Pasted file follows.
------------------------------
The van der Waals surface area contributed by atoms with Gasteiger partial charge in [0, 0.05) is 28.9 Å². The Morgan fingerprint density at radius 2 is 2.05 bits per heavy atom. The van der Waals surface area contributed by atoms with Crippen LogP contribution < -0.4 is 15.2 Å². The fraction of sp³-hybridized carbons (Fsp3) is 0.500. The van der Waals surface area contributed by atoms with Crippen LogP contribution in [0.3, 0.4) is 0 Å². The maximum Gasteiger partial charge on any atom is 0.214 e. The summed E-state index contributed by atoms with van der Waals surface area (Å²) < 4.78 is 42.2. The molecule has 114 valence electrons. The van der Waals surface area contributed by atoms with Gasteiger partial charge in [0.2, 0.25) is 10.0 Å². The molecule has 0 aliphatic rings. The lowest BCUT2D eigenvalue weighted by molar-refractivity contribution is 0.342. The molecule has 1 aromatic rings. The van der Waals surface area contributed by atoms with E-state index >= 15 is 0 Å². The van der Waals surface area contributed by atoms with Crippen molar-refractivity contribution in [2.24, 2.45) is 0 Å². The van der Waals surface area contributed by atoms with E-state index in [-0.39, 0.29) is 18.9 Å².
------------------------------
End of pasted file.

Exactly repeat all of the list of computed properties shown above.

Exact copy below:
The van der Waals surface area contributed by atoms with Gasteiger partial charge in [0, 0.05) is 28.9 Å². The Morgan fingerprint density at radius 2 is 2.05 bits per heavy atom. The van der Waals surface area contributed by atoms with Crippen LogP contribution < -0.4 is 15.2 Å². The fraction of sp³-hybridized carbons (Fsp3) is 0.500. The van der Waals surface area contributed by atoms with Crippen LogP contribution in [0.3, 0.4) is 0 Å². The maximum Gasteiger partial charge on any atom is 0.214 e. The summed E-state index contributed by atoms with van der Waals surface area (Å²) < 4.78 is 42.2. The molecule has 114 valence electrons. The van der Waals surface area contributed by atoms with Gasteiger partial charge in [0.2, 0.25) is 10.0 Å². The molecule has 0 aliphatic rings. The lowest BCUT2D eigenvalue weighted by molar-refractivity contribution is 0.342. The molecule has 1 aromatic rings. The van der Waals surface area contributed by atoms with E-state index >= 15 is 0 Å². The van der Waals surface area contributed by atoms with Crippen molar-refractivity contribution in [2.24, 2.45) is 0 Å². The van der Waals surface area contributed by atoms with E-state index in [-0.39, 0.29) is 18.9 Å².